24 May 2014
Young singers must start their careers somewhere, but it seems odd to choose some of the most difficult music ever written to make that start. In his London operas of the mid-1720's Handel was composing for the three best vocalists in Europe – Senesino, Cuzzona, and Faustina – and he tried to stretch them. It's not very surprising that when a company of inexperienced second-rate singers take on one of these operas, they flounder.
Take, for instance, the Act III aria "Torrente cresciuto", written for Francesa Cuzzoni, who sang second lady in "Siroe". It is full of fast runs and awkward leaps which demand tight control, precise articulation, and (ideally) stylish ornamentation. What it gets from Aleksandra Zamojska is scooping, yelping, approximate intonation, and woolly diction. She gets through the A section more or less intact, but – presumably to celebrate this achievement – turns the da capo into a Natalie Dessay type high-wire act, using notes Cuzzona never sang, and well beyond her own capacity. Needless to say she never even pretends a trill. It is cringe-making and the worst moment on the recording, as she is the worst singer; but it is a close-run thing. Anna Dennis has more power, but even less agility and equally bad diction. The falsettists are better technically, but in terms of tone and register control they are still in Hinge & Bracket territory. The basses are adequate, but no more.
I am severe on these singers, I know; and I have this much sympathy for them, that they have to sing this extreme music while running around the stage in their underwear, covered in fake blood, taking showers, simulating sex acts, and making breakfast – or whatever else the stage director has dreamt up. They needed courage and stamina – but they also needed a level of vocal technique which they do not have and show no signs of achieving. They struggle through Handel like the storm-tossed mariners he often makes them sing about. Not one of them gives any pleasure to the listener.
Having said that, I confess to finding some satisfaction in this set, if only in incidental respects.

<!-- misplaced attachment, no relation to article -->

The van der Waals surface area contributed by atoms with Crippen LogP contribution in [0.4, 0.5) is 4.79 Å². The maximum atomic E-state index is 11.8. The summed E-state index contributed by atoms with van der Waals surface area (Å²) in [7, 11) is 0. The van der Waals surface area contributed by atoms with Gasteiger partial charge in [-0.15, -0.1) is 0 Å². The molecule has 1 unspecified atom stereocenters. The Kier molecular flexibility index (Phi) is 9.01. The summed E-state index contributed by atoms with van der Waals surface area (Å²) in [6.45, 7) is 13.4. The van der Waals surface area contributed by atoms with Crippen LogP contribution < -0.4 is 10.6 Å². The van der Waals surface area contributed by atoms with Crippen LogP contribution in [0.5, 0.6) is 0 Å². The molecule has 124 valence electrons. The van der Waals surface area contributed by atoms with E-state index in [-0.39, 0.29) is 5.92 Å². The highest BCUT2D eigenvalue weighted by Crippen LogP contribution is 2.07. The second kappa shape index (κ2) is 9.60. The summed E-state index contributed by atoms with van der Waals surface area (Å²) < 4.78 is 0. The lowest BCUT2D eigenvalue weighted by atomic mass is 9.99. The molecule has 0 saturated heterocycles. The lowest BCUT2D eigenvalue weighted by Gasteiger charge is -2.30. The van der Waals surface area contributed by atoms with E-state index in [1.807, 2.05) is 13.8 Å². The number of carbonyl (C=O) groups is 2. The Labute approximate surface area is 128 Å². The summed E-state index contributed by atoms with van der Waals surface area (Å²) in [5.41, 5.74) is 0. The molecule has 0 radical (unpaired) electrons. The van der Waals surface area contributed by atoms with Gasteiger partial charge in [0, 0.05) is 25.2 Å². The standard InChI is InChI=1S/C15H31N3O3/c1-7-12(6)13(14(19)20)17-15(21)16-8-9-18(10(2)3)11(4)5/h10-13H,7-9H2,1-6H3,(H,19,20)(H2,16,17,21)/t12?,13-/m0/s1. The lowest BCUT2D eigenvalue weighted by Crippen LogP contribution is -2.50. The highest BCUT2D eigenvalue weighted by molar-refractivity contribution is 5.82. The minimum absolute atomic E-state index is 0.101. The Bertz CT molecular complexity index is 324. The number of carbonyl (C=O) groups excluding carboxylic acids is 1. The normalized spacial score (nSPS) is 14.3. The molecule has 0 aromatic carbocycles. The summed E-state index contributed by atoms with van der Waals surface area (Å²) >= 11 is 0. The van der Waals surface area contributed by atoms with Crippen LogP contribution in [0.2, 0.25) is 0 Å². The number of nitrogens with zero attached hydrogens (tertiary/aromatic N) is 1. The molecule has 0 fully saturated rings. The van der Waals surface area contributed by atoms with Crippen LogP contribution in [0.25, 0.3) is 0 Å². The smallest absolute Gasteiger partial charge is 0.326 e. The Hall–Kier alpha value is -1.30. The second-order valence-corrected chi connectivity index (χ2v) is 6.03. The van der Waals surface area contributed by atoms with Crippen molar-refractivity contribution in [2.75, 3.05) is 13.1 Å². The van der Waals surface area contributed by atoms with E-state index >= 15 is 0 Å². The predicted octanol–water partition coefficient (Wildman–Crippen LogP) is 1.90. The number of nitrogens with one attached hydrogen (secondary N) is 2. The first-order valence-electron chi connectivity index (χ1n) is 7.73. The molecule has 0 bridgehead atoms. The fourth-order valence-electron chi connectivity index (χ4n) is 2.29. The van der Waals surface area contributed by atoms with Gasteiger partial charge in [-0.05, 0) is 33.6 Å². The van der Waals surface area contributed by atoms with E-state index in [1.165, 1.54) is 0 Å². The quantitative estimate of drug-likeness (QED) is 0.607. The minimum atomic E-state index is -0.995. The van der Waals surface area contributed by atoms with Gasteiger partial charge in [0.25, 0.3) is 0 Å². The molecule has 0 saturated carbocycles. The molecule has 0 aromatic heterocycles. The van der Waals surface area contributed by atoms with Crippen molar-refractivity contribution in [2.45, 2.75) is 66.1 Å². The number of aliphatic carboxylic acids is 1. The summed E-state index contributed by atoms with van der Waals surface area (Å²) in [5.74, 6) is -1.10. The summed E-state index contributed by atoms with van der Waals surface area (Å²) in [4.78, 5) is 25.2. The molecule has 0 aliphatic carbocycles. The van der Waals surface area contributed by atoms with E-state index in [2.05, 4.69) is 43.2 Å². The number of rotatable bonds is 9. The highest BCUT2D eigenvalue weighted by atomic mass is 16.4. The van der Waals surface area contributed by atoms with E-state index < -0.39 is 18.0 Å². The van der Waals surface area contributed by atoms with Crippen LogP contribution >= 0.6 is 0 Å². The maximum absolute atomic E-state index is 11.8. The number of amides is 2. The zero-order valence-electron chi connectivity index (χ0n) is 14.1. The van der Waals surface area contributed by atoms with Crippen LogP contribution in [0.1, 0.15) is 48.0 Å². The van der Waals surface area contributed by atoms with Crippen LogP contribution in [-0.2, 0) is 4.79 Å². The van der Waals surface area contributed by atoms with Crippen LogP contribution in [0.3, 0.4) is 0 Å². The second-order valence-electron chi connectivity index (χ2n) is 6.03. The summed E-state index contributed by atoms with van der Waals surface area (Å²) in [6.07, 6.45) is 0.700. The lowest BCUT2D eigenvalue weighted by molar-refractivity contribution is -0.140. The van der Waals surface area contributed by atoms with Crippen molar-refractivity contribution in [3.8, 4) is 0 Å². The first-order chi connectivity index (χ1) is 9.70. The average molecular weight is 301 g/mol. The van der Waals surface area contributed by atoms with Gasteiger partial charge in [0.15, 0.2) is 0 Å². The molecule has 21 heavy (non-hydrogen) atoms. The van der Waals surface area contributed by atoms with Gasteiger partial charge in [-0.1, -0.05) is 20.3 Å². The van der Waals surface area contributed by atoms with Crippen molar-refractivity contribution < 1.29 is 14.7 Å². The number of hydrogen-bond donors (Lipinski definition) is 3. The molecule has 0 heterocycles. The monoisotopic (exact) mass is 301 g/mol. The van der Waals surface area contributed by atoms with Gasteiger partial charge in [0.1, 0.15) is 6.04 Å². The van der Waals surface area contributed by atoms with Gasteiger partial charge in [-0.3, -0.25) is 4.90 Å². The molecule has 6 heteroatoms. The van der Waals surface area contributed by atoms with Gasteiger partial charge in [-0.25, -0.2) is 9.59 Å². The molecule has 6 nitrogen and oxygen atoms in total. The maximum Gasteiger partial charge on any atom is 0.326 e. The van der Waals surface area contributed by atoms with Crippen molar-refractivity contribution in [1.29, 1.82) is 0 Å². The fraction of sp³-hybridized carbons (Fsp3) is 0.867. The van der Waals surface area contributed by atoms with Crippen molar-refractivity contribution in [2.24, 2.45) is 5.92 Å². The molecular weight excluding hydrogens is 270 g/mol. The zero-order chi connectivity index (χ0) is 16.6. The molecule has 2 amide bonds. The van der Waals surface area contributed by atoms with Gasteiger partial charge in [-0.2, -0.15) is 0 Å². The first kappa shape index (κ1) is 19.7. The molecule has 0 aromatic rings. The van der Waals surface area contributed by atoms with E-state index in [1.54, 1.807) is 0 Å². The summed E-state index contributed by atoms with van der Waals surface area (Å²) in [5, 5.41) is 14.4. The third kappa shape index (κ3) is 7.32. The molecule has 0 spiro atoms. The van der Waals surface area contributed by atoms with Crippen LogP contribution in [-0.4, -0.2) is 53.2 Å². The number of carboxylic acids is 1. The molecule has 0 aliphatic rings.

Technically the recording – made by West German Radio - is of demonstration quality. From the first note of the overture we are obviously in a theatre, and the subsequent balance of instruments and voices is entirely lifelike. This is so rare in Handel opera recordings as to be enjoyable in itself.
Musically – as opposed to vocally – this "Siroe" is irreproachable. Cummings has a real feel for the nobility of Handel's style, and takes the big numbers with a swing, but without letting them run away. He knows the difference between rhythmic impetus and speed – this too is rare in contemporary Handel performance. I just wish someone had tuned his harpsichord between the acts.
One could not possibly, however, recommend this set, even if Accent were charging less than a full three-disc price for what is, after all, the tape of a radio broadcast which includes all the stage noise between and during the arias. We must be grateful not to have to watch this production; listening to it is quite bad enough.
Laurence Cummings seems to have a hard job on his hands at Gottingen. The last notable production there was the 2009 "Admeto". McGegan's farewell "Teseo" in 2011 was nearly as bad as this "Siroe", though it had better singers. I expect money is the problem, but there are excellent Handel stylists around who might not charge Bartoli prices – Julia Lezhneva springs to mind, the perfect Faustina stand-in, or, of the next generation up, the Canadian Julie Boulianne, or the German Franziska Gottwald, either of whom would represent Senesino very well, if Cummings wanted to drop the now-dated Gottingen commitment to falsettists. Whether these ladies would care to sing in their underwear is not for me to say.
Footnote for Hard-core Handelians
Cummings uses the full text of "Siroe", but omits Senesino's Act III aria " Se l' amor tuo mi rendi" – unless this dropped off the disc for technical reasons. He uses Andreas Spering’s performance material. In his notes David Vickers disparages the other two recordings of “Siroe”, presumably because they cut the recits extensively, but even the US version is better that this one vocally, and the Spering "Siroe" – with Ann Hallenberg in the title role – is in another class entirely (and it includes the missing aria).